By Nicola Love

I lost my love of music towards the end of last year. The masks of pop punk’s Nice Guys™ had slipped so far that even those who already knew how fucked things were could no longer pretend they hadn’t seen anything. In a mess of toppled musical heroes and their half-arsed apologies, I was angry and felt like I didn’t belong in ‘the scene’ anymore (if I ever belonged there in the first place).

Enter Camp Cope, a band who’ve never shied away from politics. I turned on How to Socialise and Make Friends expecting something pissed-off and shouty I could feel confident lending my voice – and middle finger – to. What I found was something messier, heartbreaking and ultimately more satisfying.

The album starts simply enough. ‘The Opener’ is a no-nonsense shakedown of sexism in the music industry; a ‘fuck you’ to all-male festival line-ups and promoters fluent in bullshit and bravado. You can practically hear lead singer Georgia McDonald’s eyes roll as she spits, “Just get a female opener, that’ll fill the quota.” The song’s bottom line comes in the form of a raspy battle cry: “Look how far we’ve come not listening to you.”

But if this album is about Camp Cope being angry, the band’s rage quickly manifests itself in other ways. The title track is a bouncy, self-aware number about toxic relationships (“I guess we’ve all got our problems and areas to improve, I know one of mine is to go a night without sympathising with you”). ‘The Face of God’ is a true gut-punching moment as it tackles the hot-button topic of consent and sexual misconduct. Lending its voice to a conversation usually dominated by diehard apologists, the track grapples with blame and self-doubt (“Every light on the way was screaming at me red, now you’ve got me questioning everything I did”). Despite McDonald’s soft vocal delivery, the line “You don’t seem like that kind of guy, you’ve got that one song that I like” hits like a ton of bricks.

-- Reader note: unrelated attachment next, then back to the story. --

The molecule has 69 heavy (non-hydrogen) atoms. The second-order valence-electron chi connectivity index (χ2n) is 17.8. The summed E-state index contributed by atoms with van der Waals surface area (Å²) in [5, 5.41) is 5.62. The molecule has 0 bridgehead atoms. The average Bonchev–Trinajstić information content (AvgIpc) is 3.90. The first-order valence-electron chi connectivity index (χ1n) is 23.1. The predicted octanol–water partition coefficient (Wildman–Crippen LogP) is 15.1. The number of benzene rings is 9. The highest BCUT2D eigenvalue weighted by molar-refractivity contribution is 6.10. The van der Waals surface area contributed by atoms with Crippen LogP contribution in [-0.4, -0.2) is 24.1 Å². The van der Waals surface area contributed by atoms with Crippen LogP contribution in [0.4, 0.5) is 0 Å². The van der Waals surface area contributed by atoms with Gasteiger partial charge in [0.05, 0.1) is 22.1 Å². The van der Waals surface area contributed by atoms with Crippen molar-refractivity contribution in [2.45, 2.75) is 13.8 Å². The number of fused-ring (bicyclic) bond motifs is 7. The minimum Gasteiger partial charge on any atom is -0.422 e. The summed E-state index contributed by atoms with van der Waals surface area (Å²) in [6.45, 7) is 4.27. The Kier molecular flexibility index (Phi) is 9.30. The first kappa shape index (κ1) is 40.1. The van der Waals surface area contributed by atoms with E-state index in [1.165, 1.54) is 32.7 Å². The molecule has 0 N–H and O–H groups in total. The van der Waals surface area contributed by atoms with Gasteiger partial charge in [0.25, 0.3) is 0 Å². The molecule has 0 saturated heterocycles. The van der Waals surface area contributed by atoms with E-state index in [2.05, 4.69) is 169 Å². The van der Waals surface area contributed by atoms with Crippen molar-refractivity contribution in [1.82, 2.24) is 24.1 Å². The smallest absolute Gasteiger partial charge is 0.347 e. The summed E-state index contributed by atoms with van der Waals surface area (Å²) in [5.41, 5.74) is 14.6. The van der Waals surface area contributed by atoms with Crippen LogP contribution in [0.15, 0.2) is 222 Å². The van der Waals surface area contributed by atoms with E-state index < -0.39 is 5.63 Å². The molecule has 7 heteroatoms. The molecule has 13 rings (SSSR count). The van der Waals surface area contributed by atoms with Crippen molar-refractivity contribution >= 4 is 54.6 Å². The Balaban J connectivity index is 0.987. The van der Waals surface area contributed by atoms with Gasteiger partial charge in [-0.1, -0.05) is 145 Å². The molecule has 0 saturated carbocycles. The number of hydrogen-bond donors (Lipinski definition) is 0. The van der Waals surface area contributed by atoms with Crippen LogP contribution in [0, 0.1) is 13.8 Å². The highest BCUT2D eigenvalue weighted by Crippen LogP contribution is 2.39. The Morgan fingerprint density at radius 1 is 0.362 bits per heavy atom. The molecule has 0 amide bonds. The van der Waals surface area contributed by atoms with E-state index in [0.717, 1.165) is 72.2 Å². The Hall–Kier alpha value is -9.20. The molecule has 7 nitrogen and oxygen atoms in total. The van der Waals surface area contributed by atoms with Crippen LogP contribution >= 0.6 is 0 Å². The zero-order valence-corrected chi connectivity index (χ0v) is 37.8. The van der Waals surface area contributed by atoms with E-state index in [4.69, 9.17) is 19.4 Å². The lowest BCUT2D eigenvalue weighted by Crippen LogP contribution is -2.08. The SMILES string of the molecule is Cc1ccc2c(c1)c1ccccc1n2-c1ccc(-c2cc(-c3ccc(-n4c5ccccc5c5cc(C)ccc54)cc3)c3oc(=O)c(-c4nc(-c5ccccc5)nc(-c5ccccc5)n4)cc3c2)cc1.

If the middle of the album teeters between being heartbroken and hopeful, punchy ‘UFO Lighter’ picks up the pace. Reclaiming some of the album’s earlier brashness, it shakes off a mum’s disapproval about hand tattoos and turns its back on a dysfunctional relationship (“He expected that I was going to fail and run back, well fuck that”). It takes the remnants of the wild night (“We nearly died, shit I’m still amazed how we survived”) and moves forward.

Throughout the album McDonald wears her heart on her sleeve as a lyricist. It comes first in the form of ‘The Omen’, a track which is part lovesick confessional (‘I’ve loved you since I was 17’) while also serving as a break-up anthem for someone you’re not quite ready to give up (“I love you like you never hurt me”). It’s shown off again in vulnerable album closer ‘I’ve Got You’ as the themes of heartbreak and anger are translated into one stripped back, grief-stricken track. A simple strummed acoustic guitar flits between childhood memories and being forced to say goodbye (“I’ll always hear your voice when I speak, I’ll always see your face in me”).

On the surface, How to Make Friends and Socialise seems like an angry album. Faux feminist dude-bros will almost certainly dismiss it as such. But rage isn’t always loud, in-your-face or unapologetic; it’s also quiet, contemplative and, at times, a little defeated. Camp Cope navigate an all-too-relatable journey of defiance, crippling self-doubt and disappointment. In a scene where guitar-playing fuckboys have been lauded for singing about their ‘psycho’ ex-girlfriends, it’s a complex breath of fresh air that is needed more than it’s deserved.

I’ll be back in the pit singing along.